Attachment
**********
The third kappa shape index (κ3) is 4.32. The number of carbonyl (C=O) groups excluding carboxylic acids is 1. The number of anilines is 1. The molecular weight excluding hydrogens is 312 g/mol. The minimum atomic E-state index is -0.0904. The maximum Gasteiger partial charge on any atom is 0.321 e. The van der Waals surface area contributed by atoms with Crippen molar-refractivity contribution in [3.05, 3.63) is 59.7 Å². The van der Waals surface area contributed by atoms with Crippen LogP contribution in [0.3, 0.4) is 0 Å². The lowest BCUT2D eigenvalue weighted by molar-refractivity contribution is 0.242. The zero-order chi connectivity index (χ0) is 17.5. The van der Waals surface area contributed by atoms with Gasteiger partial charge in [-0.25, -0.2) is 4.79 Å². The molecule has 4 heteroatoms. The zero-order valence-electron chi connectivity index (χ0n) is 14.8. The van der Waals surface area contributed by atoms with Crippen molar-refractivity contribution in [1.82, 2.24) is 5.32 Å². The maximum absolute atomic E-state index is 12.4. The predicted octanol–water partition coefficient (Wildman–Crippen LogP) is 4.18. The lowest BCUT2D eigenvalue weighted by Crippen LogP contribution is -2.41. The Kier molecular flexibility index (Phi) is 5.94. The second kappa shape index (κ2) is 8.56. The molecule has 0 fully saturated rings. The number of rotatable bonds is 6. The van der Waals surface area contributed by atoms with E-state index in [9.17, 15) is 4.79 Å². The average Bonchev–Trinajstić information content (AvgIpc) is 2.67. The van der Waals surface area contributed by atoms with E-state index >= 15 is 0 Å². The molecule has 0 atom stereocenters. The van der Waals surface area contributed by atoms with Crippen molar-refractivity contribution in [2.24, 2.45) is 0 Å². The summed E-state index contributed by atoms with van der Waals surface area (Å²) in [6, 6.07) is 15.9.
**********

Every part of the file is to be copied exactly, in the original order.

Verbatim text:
The third kappa shape index (κ3) is 4.32. The number of carbonyl (C=O) groups excluding carboxylic acids is 1. The number of anilines is 1. The molecular weight excluding hydrogens is 312 g/mol. The minimum atomic E-state index is -0.0904. The maximum Gasteiger partial charge on any atom is 0.321 e. The van der Waals surface area contributed by atoms with Crippen molar-refractivity contribution in [3.05, 3.63) is 59.7 Å². The van der Waals surface area contributed by atoms with Crippen LogP contribution in [0.3, 0.4) is 0 Å². The lowest BCUT2D eigenvalue weighted by molar-refractivity contribution is 0.242. The zero-order chi connectivity index (χ0) is 17.5. The van der Waals surface area contributed by atoms with Gasteiger partial charge in [-0.25, -0.2) is 4.79 Å². The molecule has 4 heteroatoms. The zero-order valence-electron chi connectivity index (χ0n) is 14.8. The van der Waals surface area contributed by atoms with Crippen molar-refractivity contribution in [1.82, 2.24) is 5.32 Å². The maximum absolute atomic E-state index is 12.4. The predicted octanol–water partition coefficient (Wildman–Crippen LogP) is 4.18. The lowest BCUT2D eigenvalue weighted by Crippen LogP contribution is -2.41. The Kier molecular flexibility index (Phi) is 5.94. The second kappa shape index (κ2) is 8.56. The molecule has 0 fully saturated rings. The number of rotatable bonds is 6. The van der Waals surface area contributed by atoms with E-state index in [9.17, 15) is 4.79 Å². The average Bonchev–Trinajstić information content (AvgIpc) is 2.67. The van der Waals surface area contributed by atoms with E-state index >= 15 is 0 Å². The molecule has 0 atom stereocenters. The van der Waals surface area contributed by atoms with Crippen molar-refractivity contribution in [2.24, 2.45) is 0 Å². The summed E-state index contributed by atoms with van der Waals surface area (Å²) in [6, 6.07) is 15.9.